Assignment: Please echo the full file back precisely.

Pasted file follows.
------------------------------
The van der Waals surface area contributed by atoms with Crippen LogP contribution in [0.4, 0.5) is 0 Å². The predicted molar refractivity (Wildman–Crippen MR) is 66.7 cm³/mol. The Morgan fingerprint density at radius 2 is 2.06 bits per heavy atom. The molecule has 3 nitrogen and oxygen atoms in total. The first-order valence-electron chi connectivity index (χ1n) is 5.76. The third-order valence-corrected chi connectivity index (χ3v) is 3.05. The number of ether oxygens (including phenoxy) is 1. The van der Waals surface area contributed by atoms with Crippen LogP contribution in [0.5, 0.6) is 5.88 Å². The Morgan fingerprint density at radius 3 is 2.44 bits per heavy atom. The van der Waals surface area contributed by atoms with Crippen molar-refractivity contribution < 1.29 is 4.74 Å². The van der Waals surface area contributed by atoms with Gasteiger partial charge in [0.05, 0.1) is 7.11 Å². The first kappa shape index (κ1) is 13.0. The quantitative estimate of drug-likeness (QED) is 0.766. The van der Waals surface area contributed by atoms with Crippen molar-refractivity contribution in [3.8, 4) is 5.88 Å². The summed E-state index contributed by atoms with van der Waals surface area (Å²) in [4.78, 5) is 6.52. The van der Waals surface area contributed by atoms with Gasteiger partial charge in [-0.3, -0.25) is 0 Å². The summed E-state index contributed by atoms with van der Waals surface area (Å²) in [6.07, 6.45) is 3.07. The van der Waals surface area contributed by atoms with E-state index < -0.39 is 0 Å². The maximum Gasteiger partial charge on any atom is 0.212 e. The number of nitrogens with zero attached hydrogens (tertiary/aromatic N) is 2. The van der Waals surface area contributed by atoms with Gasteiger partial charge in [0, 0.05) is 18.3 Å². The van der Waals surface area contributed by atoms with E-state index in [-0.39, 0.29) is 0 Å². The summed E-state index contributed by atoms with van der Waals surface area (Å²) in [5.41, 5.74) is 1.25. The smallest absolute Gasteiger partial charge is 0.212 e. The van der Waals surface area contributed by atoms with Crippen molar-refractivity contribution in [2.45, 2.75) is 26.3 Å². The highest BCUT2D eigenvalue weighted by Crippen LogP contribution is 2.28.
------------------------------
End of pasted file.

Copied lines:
The van der Waals surface area contributed by atoms with Crippen LogP contribution in [0.4, 0.5) is 0 Å². The predicted molar refractivity (Wildman–Crippen MR) is 66.7 cm³/mol. The Morgan fingerprint density at radius 2 is 2.06 bits per heavy atom. The molecule has 3 nitrogen and oxygen atoms in total. The first-order valence-electron chi connectivity index (χ1n) is 5.76. The third-order valence-corrected chi connectivity index (χ3v) is 3.05. The number of ether oxygens (including phenoxy) is 1. The van der Waals surface area contributed by atoms with Crippen LogP contribution in [0.5, 0.6) is 5.88 Å². The Morgan fingerprint density at radius 3 is 2.44 bits per heavy atom. The van der Waals surface area contributed by atoms with Crippen molar-refractivity contribution < 1.29 is 4.74 Å². The van der Waals surface area contributed by atoms with Gasteiger partial charge in [0.05, 0.1) is 7.11 Å². The first kappa shape index (κ1) is 13.0. The quantitative estimate of drug-likeness (QED) is 0.766. The van der Waals surface area contributed by atoms with Crippen molar-refractivity contribution in [3.8, 4) is 5.88 Å². The summed E-state index contributed by atoms with van der Waals surface area (Å²) in [4.78, 5) is 6.52. The van der Waals surface area contributed by atoms with Gasteiger partial charge in [-0.3, -0.25) is 0 Å². The summed E-state index contributed by atoms with van der Waals surface area (Å²) in [6.07, 6.45) is 3.07. The van der Waals surface area contributed by atoms with E-state index < -0.39 is 0 Å². The maximum Gasteiger partial charge on any atom is 0.212 e. The number of nitrogens with zero attached hydrogens (tertiary/aromatic N) is 2. The van der Waals surface area contributed by atoms with Gasteiger partial charge in [0, 0.05) is 18.3 Å². The van der Waals surface area contributed by atoms with E-state index in [-0.39, 0.29) is 0 Å². The summed E-state index contributed by atoms with van der Waals surface area (Å²) in [5.41, 5.74) is 1.25. The smallest absolute Gasteiger partial charge is 0.212 e. The van der Waals surface area contributed by atoms with Crippen molar-refractivity contribution in [2.45, 2.75) is 26.3 Å². The highest BCUT2D eigenvalue weighted by Crippen LogP contribution is 2.28.